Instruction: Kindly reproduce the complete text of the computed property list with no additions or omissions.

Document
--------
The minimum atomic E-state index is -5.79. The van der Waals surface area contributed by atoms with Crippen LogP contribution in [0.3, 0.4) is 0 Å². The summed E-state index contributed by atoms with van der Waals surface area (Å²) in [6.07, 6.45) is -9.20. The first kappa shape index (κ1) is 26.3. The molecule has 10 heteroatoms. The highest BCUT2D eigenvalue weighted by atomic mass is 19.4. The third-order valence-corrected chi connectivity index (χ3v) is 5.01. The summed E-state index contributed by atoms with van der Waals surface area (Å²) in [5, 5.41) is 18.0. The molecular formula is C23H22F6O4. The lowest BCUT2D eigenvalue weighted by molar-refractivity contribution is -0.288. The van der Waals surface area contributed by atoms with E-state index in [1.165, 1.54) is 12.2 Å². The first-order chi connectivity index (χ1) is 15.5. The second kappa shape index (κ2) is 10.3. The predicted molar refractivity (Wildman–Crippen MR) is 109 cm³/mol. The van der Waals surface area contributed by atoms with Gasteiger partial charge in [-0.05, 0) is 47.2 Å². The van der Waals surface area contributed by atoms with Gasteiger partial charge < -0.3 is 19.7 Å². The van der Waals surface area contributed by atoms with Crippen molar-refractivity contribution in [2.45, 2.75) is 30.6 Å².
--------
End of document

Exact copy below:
The minimum atomic E-state index is -5.79. The van der Waals surface area contributed by atoms with Crippen LogP contribution in [0.3, 0.4) is 0 Å². The summed E-state index contributed by atoms with van der Waals surface area (Å²) in [6.07, 6.45) is -9.20. The first kappa shape index (κ1) is 26.3. The molecule has 10 heteroatoms. The highest BCUT2D eigenvalue weighted by atomic mass is 19.4. The third-order valence-corrected chi connectivity index (χ3v) is 5.01. The summed E-state index contributed by atoms with van der Waals surface area (Å²) in [5, 5.41) is 18.0. The molecular formula is C23H22F6O4. The lowest BCUT2D eigenvalue weighted by molar-refractivity contribution is -0.288. The van der Waals surface area contributed by atoms with E-state index in [1.165, 1.54) is 12.2 Å². The first-order chi connectivity index (χ1) is 15.5. The second kappa shape index (κ2) is 10.3. The predicted molar refractivity (Wildman–Crippen MR) is 109 cm³/mol. The van der Waals surface area contributed by atoms with Gasteiger partial charge in [-0.05, 0) is 47.2 Å². The van der Waals surface area contributed by atoms with Gasteiger partial charge < -0.3 is 19.7 Å². The van der Waals surface area contributed by atoms with Crippen molar-refractivity contribution in [2.45, 2.75) is 30.6 Å².